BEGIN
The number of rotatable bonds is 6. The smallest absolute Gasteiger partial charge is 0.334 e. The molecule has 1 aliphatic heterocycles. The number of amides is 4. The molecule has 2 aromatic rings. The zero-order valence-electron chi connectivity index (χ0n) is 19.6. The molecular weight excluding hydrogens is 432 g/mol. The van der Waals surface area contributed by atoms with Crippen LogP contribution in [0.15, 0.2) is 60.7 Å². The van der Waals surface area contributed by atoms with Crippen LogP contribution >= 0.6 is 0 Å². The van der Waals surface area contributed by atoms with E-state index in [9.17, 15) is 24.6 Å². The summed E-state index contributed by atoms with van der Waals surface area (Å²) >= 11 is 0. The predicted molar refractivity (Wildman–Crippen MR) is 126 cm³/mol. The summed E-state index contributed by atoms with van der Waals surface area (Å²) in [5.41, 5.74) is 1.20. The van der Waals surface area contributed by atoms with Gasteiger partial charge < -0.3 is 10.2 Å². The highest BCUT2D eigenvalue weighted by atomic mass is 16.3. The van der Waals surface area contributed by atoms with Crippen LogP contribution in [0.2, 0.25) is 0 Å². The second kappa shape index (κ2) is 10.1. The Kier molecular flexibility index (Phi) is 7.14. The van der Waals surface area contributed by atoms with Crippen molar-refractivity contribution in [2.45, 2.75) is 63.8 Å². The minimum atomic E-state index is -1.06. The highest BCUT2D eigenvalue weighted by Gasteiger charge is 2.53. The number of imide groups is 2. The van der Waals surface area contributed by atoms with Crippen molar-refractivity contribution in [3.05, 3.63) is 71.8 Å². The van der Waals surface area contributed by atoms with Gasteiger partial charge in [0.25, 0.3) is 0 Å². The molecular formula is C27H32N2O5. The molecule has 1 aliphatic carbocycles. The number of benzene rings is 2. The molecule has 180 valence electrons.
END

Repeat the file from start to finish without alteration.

The number of rotatable bonds is 6. The smallest absolute Gasteiger partial charge is 0.334 e. The molecule has 1 aliphatic heterocycles. The number of amides is 4. The molecule has 2 aromatic rings. The zero-order valence-electron chi connectivity index (χ0n) is 19.6. The molecular weight excluding hydrogens is 432 g/mol. The van der Waals surface area contributed by atoms with Crippen LogP contribution in [0.15, 0.2) is 60.7 Å². The van der Waals surface area contributed by atoms with Crippen LogP contribution >= 0.6 is 0 Å². The van der Waals surface area contributed by atoms with E-state index in [9.17, 15) is 24.6 Å². The summed E-state index contributed by atoms with van der Waals surface area (Å²) >= 11 is 0. The predicted molar refractivity (Wildman–Crippen MR) is 126 cm³/mol. The summed E-state index contributed by atoms with van der Waals surface area (Å²) in [5.41, 5.74) is 1.20. The van der Waals surface area contributed by atoms with Gasteiger partial charge < -0.3 is 10.2 Å². The highest BCUT2D eigenvalue weighted by atomic mass is 16.3. The van der Waals surface area contributed by atoms with Crippen LogP contribution in [0.2, 0.25) is 0 Å². The second kappa shape index (κ2) is 10.1. The Kier molecular flexibility index (Phi) is 7.14. The van der Waals surface area contributed by atoms with Crippen molar-refractivity contribution in [2.45, 2.75) is 63.8 Å². The minimum atomic E-state index is -1.06. The highest BCUT2D eigenvalue weighted by Gasteiger charge is 2.53. The number of imide groups is 2. The van der Waals surface area contributed by atoms with Crippen molar-refractivity contribution in [3.05, 3.63) is 71.8 Å². The van der Waals surface area contributed by atoms with Gasteiger partial charge in [0.25, 0.3) is 0 Å². The molecular formula is C27H32N2O5. The molecule has 1 aliphatic carbocycles. The number of benzene rings is 2. The molecule has 180 valence electrons.